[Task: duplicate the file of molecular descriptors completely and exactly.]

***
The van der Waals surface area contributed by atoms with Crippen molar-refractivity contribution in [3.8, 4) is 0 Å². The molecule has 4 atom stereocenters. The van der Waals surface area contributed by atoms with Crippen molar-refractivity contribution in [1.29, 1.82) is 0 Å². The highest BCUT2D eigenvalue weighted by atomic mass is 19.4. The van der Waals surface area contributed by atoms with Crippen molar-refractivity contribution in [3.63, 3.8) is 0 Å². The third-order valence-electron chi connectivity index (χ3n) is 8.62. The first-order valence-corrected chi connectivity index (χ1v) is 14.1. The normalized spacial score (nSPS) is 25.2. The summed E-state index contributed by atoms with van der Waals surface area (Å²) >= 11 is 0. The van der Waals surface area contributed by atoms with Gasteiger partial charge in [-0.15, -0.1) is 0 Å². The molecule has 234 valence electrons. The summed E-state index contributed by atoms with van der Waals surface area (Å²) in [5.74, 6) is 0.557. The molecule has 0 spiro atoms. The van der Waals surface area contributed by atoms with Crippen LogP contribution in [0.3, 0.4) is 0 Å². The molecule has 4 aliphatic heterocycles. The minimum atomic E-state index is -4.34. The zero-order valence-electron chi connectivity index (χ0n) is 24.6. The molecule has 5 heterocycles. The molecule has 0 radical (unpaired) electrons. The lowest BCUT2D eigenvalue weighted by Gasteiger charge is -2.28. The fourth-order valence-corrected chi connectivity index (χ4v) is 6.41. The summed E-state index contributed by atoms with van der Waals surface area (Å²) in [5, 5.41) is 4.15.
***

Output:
The van der Waals surface area contributed by atoms with Crippen molar-refractivity contribution in [3.8, 4) is 0 Å². The molecule has 4 atom stereocenters. The van der Waals surface area contributed by atoms with Crippen molar-refractivity contribution in [1.29, 1.82) is 0 Å². The highest BCUT2D eigenvalue weighted by atomic mass is 19.4. The van der Waals surface area contributed by atoms with Crippen molar-refractivity contribution in [3.63, 3.8) is 0 Å². The third-order valence-electron chi connectivity index (χ3n) is 8.62. The first-order valence-corrected chi connectivity index (χ1v) is 14.1. The normalized spacial score (nSPS) is 25.2. The summed E-state index contributed by atoms with van der Waals surface area (Å²) >= 11 is 0. The van der Waals surface area contributed by atoms with Gasteiger partial charge in [-0.15, -0.1) is 0 Å². The molecule has 234 valence electrons. The summed E-state index contributed by atoms with van der Waals surface area (Å²) in [5.74, 6) is 0.557. The molecule has 0 spiro atoms. The van der Waals surface area contributed by atoms with Crippen LogP contribution in [0.3, 0.4) is 0 Å². The molecule has 4 aliphatic heterocycles. The minimum atomic E-state index is -4.34. The zero-order valence-electron chi connectivity index (χ0n) is 24.6. The molecule has 5 heterocycles. The molecule has 0 radical (unpaired) electrons. The lowest BCUT2D eigenvalue weighted by Gasteiger charge is -2.28. The fourth-order valence-corrected chi connectivity index (χ4v) is 6.41. The summed E-state index contributed by atoms with van der Waals surface area (Å²) in [5, 5.41) is 4.15.